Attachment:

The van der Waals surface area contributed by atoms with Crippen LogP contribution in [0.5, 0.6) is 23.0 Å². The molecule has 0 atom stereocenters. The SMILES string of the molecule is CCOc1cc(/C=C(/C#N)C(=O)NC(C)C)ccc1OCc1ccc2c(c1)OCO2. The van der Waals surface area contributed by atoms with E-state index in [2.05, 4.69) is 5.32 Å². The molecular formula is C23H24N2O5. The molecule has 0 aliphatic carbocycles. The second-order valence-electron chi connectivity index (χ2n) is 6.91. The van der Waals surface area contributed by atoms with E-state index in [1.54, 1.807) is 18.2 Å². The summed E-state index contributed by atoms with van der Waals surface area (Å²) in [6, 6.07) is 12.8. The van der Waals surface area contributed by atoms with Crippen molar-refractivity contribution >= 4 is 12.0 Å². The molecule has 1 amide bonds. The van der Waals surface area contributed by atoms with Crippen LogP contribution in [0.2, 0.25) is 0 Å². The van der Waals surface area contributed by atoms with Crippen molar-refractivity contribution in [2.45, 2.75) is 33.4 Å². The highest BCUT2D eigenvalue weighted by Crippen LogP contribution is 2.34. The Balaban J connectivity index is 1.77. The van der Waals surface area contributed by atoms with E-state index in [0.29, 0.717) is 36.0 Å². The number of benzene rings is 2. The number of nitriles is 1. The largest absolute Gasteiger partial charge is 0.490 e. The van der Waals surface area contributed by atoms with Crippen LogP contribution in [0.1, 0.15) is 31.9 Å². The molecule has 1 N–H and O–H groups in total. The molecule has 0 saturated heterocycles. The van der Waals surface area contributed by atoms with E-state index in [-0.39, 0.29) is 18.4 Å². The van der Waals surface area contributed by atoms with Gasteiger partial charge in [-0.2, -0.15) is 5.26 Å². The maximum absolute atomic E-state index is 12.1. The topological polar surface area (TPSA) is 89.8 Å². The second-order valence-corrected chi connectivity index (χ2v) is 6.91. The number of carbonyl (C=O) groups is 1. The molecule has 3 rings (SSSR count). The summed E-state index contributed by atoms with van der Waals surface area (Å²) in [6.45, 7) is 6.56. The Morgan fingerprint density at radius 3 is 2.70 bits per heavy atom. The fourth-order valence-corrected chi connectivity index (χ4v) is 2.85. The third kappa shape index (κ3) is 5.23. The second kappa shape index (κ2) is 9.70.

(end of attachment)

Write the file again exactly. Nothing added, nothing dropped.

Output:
The van der Waals surface area contributed by atoms with Crippen LogP contribution in [0.5, 0.6) is 23.0 Å². The molecule has 0 atom stereocenters. The SMILES string of the molecule is CCOc1cc(/C=C(/C#N)C(=O)NC(C)C)ccc1OCc1ccc2c(c1)OCO2. The van der Waals surface area contributed by atoms with E-state index in [2.05, 4.69) is 5.32 Å². The molecular formula is C23H24N2O5. The molecule has 0 aliphatic carbocycles. The second-order valence-electron chi connectivity index (χ2n) is 6.91. The van der Waals surface area contributed by atoms with E-state index in [1.54, 1.807) is 18.2 Å². The summed E-state index contributed by atoms with van der Waals surface area (Å²) in [6, 6.07) is 12.8. The van der Waals surface area contributed by atoms with Crippen molar-refractivity contribution >= 4 is 12.0 Å². The molecule has 1 amide bonds. The van der Waals surface area contributed by atoms with Crippen LogP contribution in [0.2, 0.25) is 0 Å². The van der Waals surface area contributed by atoms with Crippen molar-refractivity contribution in [2.45, 2.75) is 33.4 Å². The highest BCUT2D eigenvalue weighted by Crippen LogP contribution is 2.34. The Balaban J connectivity index is 1.77. The van der Waals surface area contributed by atoms with E-state index in [0.29, 0.717) is 36.0 Å². The number of benzene rings is 2. The number of nitriles is 1. The largest absolute Gasteiger partial charge is 0.490 e. The van der Waals surface area contributed by atoms with Crippen LogP contribution in [0.1, 0.15) is 31.9 Å². The molecule has 1 N–H and O–H groups in total. The molecule has 0 saturated heterocycles. The van der Waals surface area contributed by atoms with E-state index in [-0.39, 0.29) is 18.4 Å². The van der Waals surface area contributed by atoms with Gasteiger partial charge in [-0.2, -0.15) is 5.26 Å². The maximum absolute atomic E-state index is 12.1. The topological polar surface area (TPSA) is 89.8 Å². The second-order valence-corrected chi connectivity index (χ2v) is 6.91. The number of carbonyl (C=O) groups is 1. The molecule has 3 rings (SSSR count). The summed E-state index contributed by atoms with van der Waals surface area (Å²) in [6.45, 7) is 6.56. The Morgan fingerprint density at radius 3 is 2.70 bits per heavy atom. The fourth-order valence-corrected chi connectivity index (χ4v) is 2.85. The third kappa shape index (κ3) is 5.23. The second kappa shape index (κ2) is 9.70.